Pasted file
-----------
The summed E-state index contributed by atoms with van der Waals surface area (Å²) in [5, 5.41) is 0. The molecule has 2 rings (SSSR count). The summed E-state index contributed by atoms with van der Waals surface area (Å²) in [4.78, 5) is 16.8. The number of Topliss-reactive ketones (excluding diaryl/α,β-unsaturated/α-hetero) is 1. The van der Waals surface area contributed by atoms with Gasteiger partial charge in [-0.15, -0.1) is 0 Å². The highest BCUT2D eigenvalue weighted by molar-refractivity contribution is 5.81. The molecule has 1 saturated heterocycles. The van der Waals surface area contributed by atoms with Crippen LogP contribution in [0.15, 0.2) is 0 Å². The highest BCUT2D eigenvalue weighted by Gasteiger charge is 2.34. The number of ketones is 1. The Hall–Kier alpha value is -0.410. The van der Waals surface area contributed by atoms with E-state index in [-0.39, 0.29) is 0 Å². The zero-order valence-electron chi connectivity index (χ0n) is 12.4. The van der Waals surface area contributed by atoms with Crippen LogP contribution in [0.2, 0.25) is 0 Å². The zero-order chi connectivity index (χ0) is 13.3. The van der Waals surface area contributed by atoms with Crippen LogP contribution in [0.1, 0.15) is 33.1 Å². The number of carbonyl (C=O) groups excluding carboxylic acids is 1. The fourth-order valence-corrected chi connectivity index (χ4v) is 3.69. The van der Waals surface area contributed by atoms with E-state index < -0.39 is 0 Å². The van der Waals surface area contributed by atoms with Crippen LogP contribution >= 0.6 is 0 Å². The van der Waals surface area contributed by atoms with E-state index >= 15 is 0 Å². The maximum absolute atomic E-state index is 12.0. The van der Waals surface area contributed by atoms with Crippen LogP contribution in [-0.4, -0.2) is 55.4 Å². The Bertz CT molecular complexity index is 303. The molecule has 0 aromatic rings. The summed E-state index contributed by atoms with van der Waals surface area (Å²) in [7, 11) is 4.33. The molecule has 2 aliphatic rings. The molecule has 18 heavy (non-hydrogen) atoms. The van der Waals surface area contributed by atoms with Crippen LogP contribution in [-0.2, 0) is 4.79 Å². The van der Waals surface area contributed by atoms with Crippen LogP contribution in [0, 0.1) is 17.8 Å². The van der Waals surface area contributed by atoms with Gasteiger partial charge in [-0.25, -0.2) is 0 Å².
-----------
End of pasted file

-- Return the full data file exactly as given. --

The summed E-state index contributed by atoms with van der Waals surface area (Å²) in [5, 5.41) is 0. The molecule has 2 rings (SSSR count). The summed E-state index contributed by atoms with van der Waals surface area (Å²) in [4.78, 5) is 16.8. The number of Topliss-reactive ketones (excluding diaryl/α,β-unsaturated/α-hetero) is 1. The van der Waals surface area contributed by atoms with Gasteiger partial charge in [-0.15, -0.1) is 0 Å². The highest BCUT2D eigenvalue weighted by molar-refractivity contribution is 5.81. The molecule has 1 saturated heterocycles. The van der Waals surface area contributed by atoms with Crippen LogP contribution in [0.15, 0.2) is 0 Å². The highest BCUT2D eigenvalue weighted by Gasteiger charge is 2.34. The number of ketones is 1. The Hall–Kier alpha value is -0.410. The van der Waals surface area contributed by atoms with E-state index in [-0.39, 0.29) is 0 Å². The zero-order valence-electron chi connectivity index (χ0n) is 12.4. The van der Waals surface area contributed by atoms with Crippen LogP contribution in [0.2, 0.25) is 0 Å². The zero-order chi connectivity index (χ0) is 13.3. The van der Waals surface area contributed by atoms with Crippen LogP contribution in [0.1, 0.15) is 33.1 Å². The number of carbonyl (C=O) groups excluding carboxylic acids is 1. The fourth-order valence-corrected chi connectivity index (χ4v) is 3.69. The van der Waals surface area contributed by atoms with E-state index < -0.39 is 0 Å². The van der Waals surface area contributed by atoms with Crippen LogP contribution >= 0.6 is 0 Å². The van der Waals surface area contributed by atoms with E-state index >= 15 is 0 Å². The maximum absolute atomic E-state index is 12.0. The van der Waals surface area contributed by atoms with Crippen LogP contribution in [-0.4, -0.2) is 55.4 Å². The Bertz CT molecular complexity index is 303. The molecule has 0 aromatic rings. The summed E-state index contributed by atoms with van der Waals surface area (Å²) in [7, 11) is 4.33. The molecule has 2 aliphatic rings. The molecule has 18 heavy (non-hydrogen) atoms. The van der Waals surface area contributed by atoms with Crippen LogP contribution in [-0.2, 0) is 4.79 Å². The van der Waals surface area contributed by atoms with Crippen LogP contribution in [0, 0.1) is 17.8 Å². The van der Waals surface area contributed by atoms with Gasteiger partial charge in [-0.25, -0.2) is 0 Å².